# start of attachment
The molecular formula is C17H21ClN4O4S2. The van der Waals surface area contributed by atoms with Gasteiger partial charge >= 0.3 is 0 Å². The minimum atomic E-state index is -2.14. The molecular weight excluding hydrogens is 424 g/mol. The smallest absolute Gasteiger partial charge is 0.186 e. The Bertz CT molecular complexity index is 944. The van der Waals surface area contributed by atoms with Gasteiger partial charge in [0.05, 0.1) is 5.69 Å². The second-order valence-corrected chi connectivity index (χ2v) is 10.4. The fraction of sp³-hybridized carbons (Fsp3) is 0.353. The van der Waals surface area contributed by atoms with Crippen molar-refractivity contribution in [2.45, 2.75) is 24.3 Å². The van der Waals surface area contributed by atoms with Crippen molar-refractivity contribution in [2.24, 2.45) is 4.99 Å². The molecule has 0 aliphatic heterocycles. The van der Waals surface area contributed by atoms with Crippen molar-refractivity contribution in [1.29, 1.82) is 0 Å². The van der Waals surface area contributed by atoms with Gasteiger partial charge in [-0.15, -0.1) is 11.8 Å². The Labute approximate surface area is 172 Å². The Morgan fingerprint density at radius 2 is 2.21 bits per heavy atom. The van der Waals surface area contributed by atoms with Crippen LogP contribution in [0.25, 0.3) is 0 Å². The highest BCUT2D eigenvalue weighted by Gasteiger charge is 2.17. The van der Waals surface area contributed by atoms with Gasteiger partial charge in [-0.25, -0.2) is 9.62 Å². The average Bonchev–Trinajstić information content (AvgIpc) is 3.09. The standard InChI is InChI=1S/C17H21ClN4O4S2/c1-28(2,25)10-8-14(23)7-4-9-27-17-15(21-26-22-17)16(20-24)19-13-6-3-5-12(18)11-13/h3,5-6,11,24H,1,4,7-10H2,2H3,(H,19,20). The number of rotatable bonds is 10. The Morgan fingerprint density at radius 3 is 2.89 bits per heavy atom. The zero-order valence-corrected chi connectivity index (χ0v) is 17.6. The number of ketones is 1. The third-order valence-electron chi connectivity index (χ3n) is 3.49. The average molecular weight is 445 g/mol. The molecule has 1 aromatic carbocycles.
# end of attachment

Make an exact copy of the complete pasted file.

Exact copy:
The molecular formula is C17H21ClN4O4S2. The van der Waals surface area contributed by atoms with Gasteiger partial charge >= 0.3 is 0 Å². The minimum atomic E-state index is -2.14. The molecular weight excluding hydrogens is 424 g/mol. The smallest absolute Gasteiger partial charge is 0.186 e. The Bertz CT molecular complexity index is 944. The van der Waals surface area contributed by atoms with Gasteiger partial charge in [0.05, 0.1) is 5.69 Å². The second-order valence-corrected chi connectivity index (χ2v) is 10.4. The fraction of sp³-hybridized carbons (Fsp3) is 0.353. The van der Waals surface area contributed by atoms with Crippen molar-refractivity contribution in [2.45, 2.75) is 24.3 Å². The van der Waals surface area contributed by atoms with Crippen molar-refractivity contribution in [2.24, 2.45) is 4.99 Å². The molecule has 0 aliphatic heterocycles. The van der Waals surface area contributed by atoms with Crippen molar-refractivity contribution in [1.29, 1.82) is 0 Å². The van der Waals surface area contributed by atoms with Gasteiger partial charge in [-0.15, -0.1) is 11.8 Å². The Labute approximate surface area is 172 Å². The Morgan fingerprint density at radius 2 is 2.21 bits per heavy atom. The van der Waals surface area contributed by atoms with Crippen LogP contribution in [0.25, 0.3) is 0 Å². The highest BCUT2D eigenvalue weighted by Gasteiger charge is 2.17. The van der Waals surface area contributed by atoms with Gasteiger partial charge in [-0.25, -0.2) is 9.62 Å². The average Bonchev–Trinajstić information content (AvgIpc) is 3.09. The standard InChI is InChI=1S/C17H21ClN4O4S2/c1-28(2,25)10-8-14(23)7-4-9-27-17-15(21-26-22-17)16(20-24)19-13-6-3-5-12(18)11-13/h3,5-6,11,24H,1,4,7-10H2,2H3,(H,19,20). The number of rotatable bonds is 10. The Morgan fingerprint density at radius 3 is 2.89 bits per heavy atom. The zero-order valence-corrected chi connectivity index (χ0v) is 17.6. The number of ketones is 1. The third-order valence-electron chi connectivity index (χ3n) is 3.49. The average molecular weight is 445 g/mol. The molecule has 1 aromatic carbocycles.